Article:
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Georgia's Election Matters as Putin's Global Threat Looms

Vladimir Putin's global offensive began in 2008 when Russian forces invaded Georgia. This week on October 8, the imperial resurgence Putin launched could receive its first serious setback when Georgians go to the polls to elect a new parliament. Pro-Western parties could retake power but polls indicate a virtual dead heat. It will be near-run thing. It shouldn't be and wouldn't be but for America's neglect of the region—really since the invasion—alongside the EU's passionless embrace. Should we care if Georgia drifts further back into Moscow's orbit? I reported on the invasion for the Wall Street Journal and, yes, we should care. It matters a lot. To understand why, we need a brief history excursion.

Putin's punishing invasion of Georgia went unanswered, provoking Georgia's ardently pro-West president of the time, Mikheil Saakashvili, to warn that Putin would strike next in Ukraine. Putin did so in Crimea. Before the sanctions could bite, he was fomenting bloodshed in Ukraine's Donbass region. Undeterred by sanctions, he entered Syria and has taken a commanding role and America’s influence has withered. Now Putin has struck at the democratic process in the US by hacking the DNC database and publicly favoring one candidate over another. At every stage, he tested the ground first with a prior outrage and, feeling no resistance, planned the next.

In Georgia, as in other places like Moldova and Ukraine, Putin didn't set out to conquer and occupy the entire country, Soviet-fashion. He didn't make the mistake of “nation-building” with slim resources. Rather he backed insurgencies in Georgia's separatist regions such as Abkhazia and South Ossetia, turned them into “frozen conflicts” as they're dubbed, and waited for the central government to buckle under pressure from its exhausted citizens. He followed up the fighting by deploying his usual bag of tricks: pinprick acts of terror, trade embargoes, fuel cut-offs and the like to keep fears alive. Citizens had to choose between open-ended war or peace on his terms—available to them if they chose a Moscow-friendly leader. In Georgia, he found himself a Trump-like quisling in the figure of Bidzina Ivanishvili, an eccentric, billionaire oligarch with opaque finances who suddenly emerged as the pro-Russian opposition leader not a year before the parliamentary elections in October 2012. Naturally, Ivanishvili became a glamorous obsession for the international media (I reported on the phenom for Newsweek). During the campaign, Ivanishvili openly refused to criticize Putin, declined to “provoke” him. Putin didn't return the favor; his military launched massive maneuvers on Georgia's border and in the separatist areas they occupied. His spokesmen popped up on Russian-language channels to explain that instability in Georgia seemed likely. They were preparing to help impose peace.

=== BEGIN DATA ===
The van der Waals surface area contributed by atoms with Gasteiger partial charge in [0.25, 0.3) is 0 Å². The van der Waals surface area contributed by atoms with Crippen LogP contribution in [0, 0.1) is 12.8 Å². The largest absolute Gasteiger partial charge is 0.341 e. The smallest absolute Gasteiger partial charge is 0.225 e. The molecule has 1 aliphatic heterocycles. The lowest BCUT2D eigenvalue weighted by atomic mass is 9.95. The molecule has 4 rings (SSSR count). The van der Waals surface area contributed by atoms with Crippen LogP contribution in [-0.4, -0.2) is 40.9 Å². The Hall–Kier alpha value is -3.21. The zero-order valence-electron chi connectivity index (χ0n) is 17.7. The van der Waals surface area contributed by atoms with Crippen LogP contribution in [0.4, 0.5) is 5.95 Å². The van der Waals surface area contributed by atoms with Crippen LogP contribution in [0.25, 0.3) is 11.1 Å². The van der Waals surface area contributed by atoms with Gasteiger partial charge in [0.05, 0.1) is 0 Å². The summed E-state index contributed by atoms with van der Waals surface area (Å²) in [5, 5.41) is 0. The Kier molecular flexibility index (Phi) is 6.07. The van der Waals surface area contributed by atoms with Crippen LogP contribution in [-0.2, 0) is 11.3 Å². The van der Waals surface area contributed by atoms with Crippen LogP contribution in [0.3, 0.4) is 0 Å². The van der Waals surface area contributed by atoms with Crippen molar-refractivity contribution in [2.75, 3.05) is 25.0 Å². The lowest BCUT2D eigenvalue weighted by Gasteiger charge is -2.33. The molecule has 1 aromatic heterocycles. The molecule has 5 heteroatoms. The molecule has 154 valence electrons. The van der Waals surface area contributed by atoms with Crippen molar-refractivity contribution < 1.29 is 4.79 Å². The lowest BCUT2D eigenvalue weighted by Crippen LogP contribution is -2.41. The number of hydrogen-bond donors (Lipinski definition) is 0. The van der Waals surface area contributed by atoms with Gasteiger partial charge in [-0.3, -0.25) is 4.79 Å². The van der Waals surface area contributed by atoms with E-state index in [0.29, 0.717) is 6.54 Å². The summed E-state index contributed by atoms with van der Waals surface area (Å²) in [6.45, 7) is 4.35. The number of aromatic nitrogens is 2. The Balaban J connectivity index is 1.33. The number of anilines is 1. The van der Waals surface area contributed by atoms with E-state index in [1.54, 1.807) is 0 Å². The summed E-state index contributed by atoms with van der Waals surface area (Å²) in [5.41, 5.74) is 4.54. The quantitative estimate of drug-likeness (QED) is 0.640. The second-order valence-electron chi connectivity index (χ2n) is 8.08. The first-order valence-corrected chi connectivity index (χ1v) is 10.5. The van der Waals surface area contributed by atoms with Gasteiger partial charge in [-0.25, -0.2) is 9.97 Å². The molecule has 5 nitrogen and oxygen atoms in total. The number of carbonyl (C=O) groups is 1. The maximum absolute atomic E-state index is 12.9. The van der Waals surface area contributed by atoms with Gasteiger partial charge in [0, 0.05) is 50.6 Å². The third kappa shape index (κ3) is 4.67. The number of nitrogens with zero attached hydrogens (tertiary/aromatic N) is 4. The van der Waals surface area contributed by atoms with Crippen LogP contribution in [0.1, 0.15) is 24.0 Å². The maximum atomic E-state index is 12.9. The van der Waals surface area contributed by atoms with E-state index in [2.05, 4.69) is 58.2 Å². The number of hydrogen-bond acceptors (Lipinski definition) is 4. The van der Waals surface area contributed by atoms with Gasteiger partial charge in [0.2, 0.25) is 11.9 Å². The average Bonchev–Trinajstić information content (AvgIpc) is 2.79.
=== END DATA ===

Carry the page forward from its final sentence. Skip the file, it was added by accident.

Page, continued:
Instability only seemed likely because Ivanishvili kept threatening civil unrest if he lost the election. He avowed that he could only lose owing to vote-tampering by the other side. In short, he subverted public confidence in his own country's electoral process. Meanwhile, his goons kept roughing up people during rallies. His political allies spoke darkly of too many “foreigners” in Tbilisi. He courted the Georgian church and the patriarchs came out on his side. He played the nationalist-religious card repeatedly. Then a couple of September “surprises” sealed the outcome: a sordid prison abuse video and an infant relative of opposition supporters found dead in their home. No matter that the evidence ultimately showed the video was financed by pro-Moscow mafia and the dead child's mother later repudiated her politicized accusations—all too late, long after Ivanishvili won. His party never openly rebuffed snail-pace association with the EU or NATO to this day—nor has it gotten any closer to the West.

In short, it was in Georgia that the world witnessed the first ultra-right KGB-scripted interference in foreign elections. Similar incidents followed elsewhere. In Ukraine, two days before Petro Poroshenko got elected, the vote's regulating body found its computers hacked and databases erased. By Russian hackers. In Poland, clandestine tapes of anti-Moscow politicians were leaked before elections and a nationalist political party gained power. Enough said. Currently, as the election looms, candidates opposing Ivanishvili's party are being subjected to arrests, violence and bombings. Meanwhile, Ivanishvili openly praises Stalin as a proud son of Georgia.

If this doesn't convince you of the importance of Georgia and its upcoming ballot, then picture this instead: a fully pro-Moscow Georgia sits atop a pro-Moscow Armenia and Iran. With Russian backing, the Shiite crescent from Tehran to Hezbollah in Lebanon is about to secure hegemony over much of the Middle East. Look at the map. If Georgia goes, you can write Putin's name on a bloc of territory from Central Asia, through the Caucasus down to the Mideast and out to large areas of Europe. Georgia matters.

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